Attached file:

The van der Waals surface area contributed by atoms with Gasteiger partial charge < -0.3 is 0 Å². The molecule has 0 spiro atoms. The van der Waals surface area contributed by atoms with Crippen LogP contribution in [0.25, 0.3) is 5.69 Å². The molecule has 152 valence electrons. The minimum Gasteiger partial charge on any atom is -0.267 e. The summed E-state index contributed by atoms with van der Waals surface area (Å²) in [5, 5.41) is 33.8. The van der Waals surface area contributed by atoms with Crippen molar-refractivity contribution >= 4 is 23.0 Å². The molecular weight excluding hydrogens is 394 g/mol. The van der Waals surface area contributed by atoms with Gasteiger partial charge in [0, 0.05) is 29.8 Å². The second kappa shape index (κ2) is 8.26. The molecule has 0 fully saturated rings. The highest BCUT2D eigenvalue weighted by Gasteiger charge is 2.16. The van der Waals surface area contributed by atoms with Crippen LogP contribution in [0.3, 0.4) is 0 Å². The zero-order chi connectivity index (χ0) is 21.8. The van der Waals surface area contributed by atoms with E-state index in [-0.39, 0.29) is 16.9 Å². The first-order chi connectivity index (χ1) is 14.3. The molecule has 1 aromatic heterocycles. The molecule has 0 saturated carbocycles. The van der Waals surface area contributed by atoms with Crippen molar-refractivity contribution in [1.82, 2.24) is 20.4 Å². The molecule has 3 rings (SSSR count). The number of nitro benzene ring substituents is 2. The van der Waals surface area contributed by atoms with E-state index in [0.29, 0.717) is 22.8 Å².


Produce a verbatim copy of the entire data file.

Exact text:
The van der Waals surface area contributed by atoms with Gasteiger partial charge < -0.3 is 0 Å². The molecule has 0 spiro atoms. The van der Waals surface area contributed by atoms with Crippen LogP contribution in [0.25, 0.3) is 5.69 Å². The molecule has 152 valence electrons. The minimum Gasteiger partial charge on any atom is -0.267 e. The summed E-state index contributed by atoms with van der Waals surface area (Å²) in [5, 5.41) is 33.8. The van der Waals surface area contributed by atoms with Crippen molar-refractivity contribution >= 4 is 23.0 Å². The molecular weight excluding hydrogens is 394 g/mol. The van der Waals surface area contributed by atoms with Gasteiger partial charge in [0, 0.05) is 29.8 Å². The second kappa shape index (κ2) is 8.26. The molecule has 0 fully saturated rings. The highest BCUT2D eigenvalue weighted by Gasteiger charge is 2.16. The van der Waals surface area contributed by atoms with Crippen LogP contribution in [0.3, 0.4) is 0 Å². The zero-order chi connectivity index (χ0) is 21.8. The van der Waals surface area contributed by atoms with E-state index in [-0.39, 0.29) is 16.9 Å². The first-order chi connectivity index (χ1) is 14.3. The molecule has 1 aromatic heterocycles. The molecule has 0 saturated carbocycles. The van der Waals surface area contributed by atoms with Crippen molar-refractivity contribution in [1.82, 2.24) is 20.4 Å². The molecule has 3 rings (SSSR count). The number of nitro benzene ring substituents is 2. The van der Waals surface area contributed by atoms with E-state index in [0.29, 0.717) is 22.8 Å².